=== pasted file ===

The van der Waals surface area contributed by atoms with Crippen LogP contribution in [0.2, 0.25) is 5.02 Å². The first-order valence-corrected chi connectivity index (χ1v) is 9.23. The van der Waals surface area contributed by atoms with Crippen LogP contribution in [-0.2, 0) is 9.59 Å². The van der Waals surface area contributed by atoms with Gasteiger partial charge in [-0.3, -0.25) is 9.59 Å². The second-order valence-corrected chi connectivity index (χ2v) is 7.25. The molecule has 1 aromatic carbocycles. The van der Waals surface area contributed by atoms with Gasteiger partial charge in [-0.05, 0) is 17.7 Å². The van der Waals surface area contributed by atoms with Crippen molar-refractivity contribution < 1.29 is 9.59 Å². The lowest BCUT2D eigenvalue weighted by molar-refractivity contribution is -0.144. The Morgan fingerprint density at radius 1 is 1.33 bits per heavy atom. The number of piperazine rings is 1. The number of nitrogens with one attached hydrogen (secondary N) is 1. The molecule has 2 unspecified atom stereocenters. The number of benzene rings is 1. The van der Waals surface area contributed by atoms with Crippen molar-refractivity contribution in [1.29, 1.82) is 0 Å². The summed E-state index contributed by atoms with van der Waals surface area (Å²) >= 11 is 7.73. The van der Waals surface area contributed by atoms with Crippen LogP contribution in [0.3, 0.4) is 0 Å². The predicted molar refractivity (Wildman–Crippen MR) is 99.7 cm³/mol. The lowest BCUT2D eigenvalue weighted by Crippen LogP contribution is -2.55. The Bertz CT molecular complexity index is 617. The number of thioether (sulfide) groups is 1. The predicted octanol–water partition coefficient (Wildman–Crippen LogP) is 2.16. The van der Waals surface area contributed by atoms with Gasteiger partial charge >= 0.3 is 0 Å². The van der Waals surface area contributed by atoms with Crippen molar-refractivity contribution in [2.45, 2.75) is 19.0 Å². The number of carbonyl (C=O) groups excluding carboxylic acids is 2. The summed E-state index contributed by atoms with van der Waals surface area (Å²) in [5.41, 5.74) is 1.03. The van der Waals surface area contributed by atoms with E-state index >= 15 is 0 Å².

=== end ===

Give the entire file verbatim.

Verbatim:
The van der Waals surface area contributed by atoms with Crippen LogP contribution in [0.2, 0.25) is 5.02 Å². The first-order valence-corrected chi connectivity index (χ1v) is 9.23. The van der Waals surface area contributed by atoms with Crippen LogP contribution in [-0.2, 0) is 9.59 Å². The van der Waals surface area contributed by atoms with Gasteiger partial charge in [-0.3, -0.25) is 9.59 Å². The second-order valence-corrected chi connectivity index (χ2v) is 7.25. The molecule has 1 aromatic carbocycles. The van der Waals surface area contributed by atoms with Gasteiger partial charge in [-0.05, 0) is 17.7 Å². The van der Waals surface area contributed by atoms with Crippen molar-refractivity contribution < 1.29 is 9.59 Å². The lowest BCUT2D eigenvalue weighted by molar-refractivity contribution is -0.144. The Morgan fingerprint density at radius 1 is 1.33 bits per heavy atom. The number of piperazine rings is 1. The number of nitrogens with one attached hydrogen (secondary N) is 1. The molecule has 2 unspecified atom stereocenters. The number of benzene rings is 1. The van der Waals surface area contributed by atoms with Crippen molar-refractivity contribution in [1.29, 1.82) is 0 Å². The summed E-state index contributed by atoms with van der Waals surface area (Å²) >= 11 is 7.73. The van der Waals surface area contributed by atoms with Crippen LogP contribution in [0.3, 0.4) is 0 Å². The predicted molar refractivity (Wildman–Crippen MR) is 99.7 cm³/mol. The lowest BCUT2D eigenvalue weighted by Crippen LogP contribution is -2.55. The Bertz CT molecular complexity index is 617. The number of thioether (sulfide) groups is 1. The predicted octanol–water partition coefficient (Wildman–Crippen LogP) is 2.16. The van der Waals surface area contributed by atoms with Gasteiger partial charge >= 0.3 is 0 Å². The van der Waals surface area contributed by atoms with Crippen molar-refractivity contribution in [2.45, 2.75) is 19.0 Å². The number of carbonyl (C=O) groups excluding carboxylic acids is 2. The summed E-state index contributed by atoms with van der Waals surface area (Å²) in [5.41, 5.74) is 1.03. The van der Waals surface area contributed by atoms with E-state index >= 15 is 0 Å².